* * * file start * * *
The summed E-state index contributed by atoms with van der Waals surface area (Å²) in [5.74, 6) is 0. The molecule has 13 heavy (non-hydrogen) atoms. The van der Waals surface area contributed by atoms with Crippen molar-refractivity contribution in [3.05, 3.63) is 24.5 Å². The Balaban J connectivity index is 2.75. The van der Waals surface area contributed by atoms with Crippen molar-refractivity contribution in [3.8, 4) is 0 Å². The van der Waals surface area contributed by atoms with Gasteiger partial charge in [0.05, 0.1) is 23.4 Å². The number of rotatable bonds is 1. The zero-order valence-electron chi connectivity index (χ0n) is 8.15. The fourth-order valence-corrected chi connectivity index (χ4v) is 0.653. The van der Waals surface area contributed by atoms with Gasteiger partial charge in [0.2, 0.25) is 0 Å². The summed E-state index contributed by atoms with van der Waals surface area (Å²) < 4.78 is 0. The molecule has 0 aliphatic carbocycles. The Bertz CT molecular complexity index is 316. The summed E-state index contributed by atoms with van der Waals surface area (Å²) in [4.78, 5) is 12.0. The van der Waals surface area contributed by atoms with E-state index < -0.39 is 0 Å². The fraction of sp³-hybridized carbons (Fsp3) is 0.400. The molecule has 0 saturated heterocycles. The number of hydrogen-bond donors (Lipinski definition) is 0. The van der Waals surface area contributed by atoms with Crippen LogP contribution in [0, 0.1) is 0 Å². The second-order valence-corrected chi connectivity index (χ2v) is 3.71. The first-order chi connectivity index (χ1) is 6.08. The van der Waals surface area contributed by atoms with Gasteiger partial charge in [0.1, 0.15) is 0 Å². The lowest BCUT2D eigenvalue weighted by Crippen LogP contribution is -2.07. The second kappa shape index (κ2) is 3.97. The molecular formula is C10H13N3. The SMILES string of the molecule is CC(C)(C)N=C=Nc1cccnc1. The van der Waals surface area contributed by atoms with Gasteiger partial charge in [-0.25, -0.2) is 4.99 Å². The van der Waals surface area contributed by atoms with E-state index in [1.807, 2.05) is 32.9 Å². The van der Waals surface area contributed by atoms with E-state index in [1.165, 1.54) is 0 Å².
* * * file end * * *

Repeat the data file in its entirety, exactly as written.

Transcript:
The summed E-state index contributed by atoms with van der Waals surface area (Å²) in [5.74, 6) is 0. The molecule has 13 heavy (non-hydrogen) atoms. The van der Waals surface area contributed by atoms with Crippen molar-refractivity contribution in [3.05, 3.63) is 24.5 Å². The Balaban J connectivity index is 2.75. The van der Waals surface area contributed by atoms with Crippen molar-refractivity contribution in [3.8, 4) is 0 Å². The van der Waals surface area contributed by atoms with Gasteiger partial charge in [0.05, 0.1) is 23.4 Å². The number of rotatable bonds is 1. The zero-order valence-electron chi connectivity index (χ0n) is 8.15. The fourth-order valence-corrected chi connectivity index (χ4v) is 0.653. The van der Waals surface area contributed by atoms with Gasteiger partial charge in [0.2, 0.25) is 0 Å². The summed E-state index contributed by atoms with van der Waals surface area (Å²) < 4.78 is 0. The molecule has 0 aliphatic carbocycles. The Bertz CT molecular complexity index is 316. The summed E-state index contributed by atoms with van der Waals surface area (Å²) in [4.78, 5) is 12.0. The van der Waals surface area contributed by atoms with E-state index < -0.39 is 0 Å². The fraction of sp³-hybridized carbons (Fsp3) is 0.400. The molecule has 0 saturated heterocycles. The number of hydrogen-bond donors (Lipinski definition) is 0. The van der Waals surface area contributed by atoms with Crippen LogP contribution in [0, 0.1) is 0 Å². The second-order valence-corrected chi connectivity index (χ2v) is 3.71. The first-order chi connectivity index (χ1) is 6.08. The van der Waals surface area contributed by atoms with Gasteiger partial charge in [0.1, 0.15) is 0 Å². The lowest BCUT2D eigenvalue weighted by Crippen LogP contribution is -2.07. The second kappa shape index (κ2) is 3.97. The molecular formula is C10H13N3. The SMILES string of the molecule is CC(C)(C)N=C=Nc1cccnc1. The van der Waals surface area contributed by atoms with Gasteiger partial charge in [-0.25, -0.2) is 4.99 Å². The van der Waals surface area contributed by atoms with E-state index in [1.807, 2.05) is 32.9 Å². The van der Waals surface area contributed by atoms with E-state index in [1.165, 1.54) is 0 Å².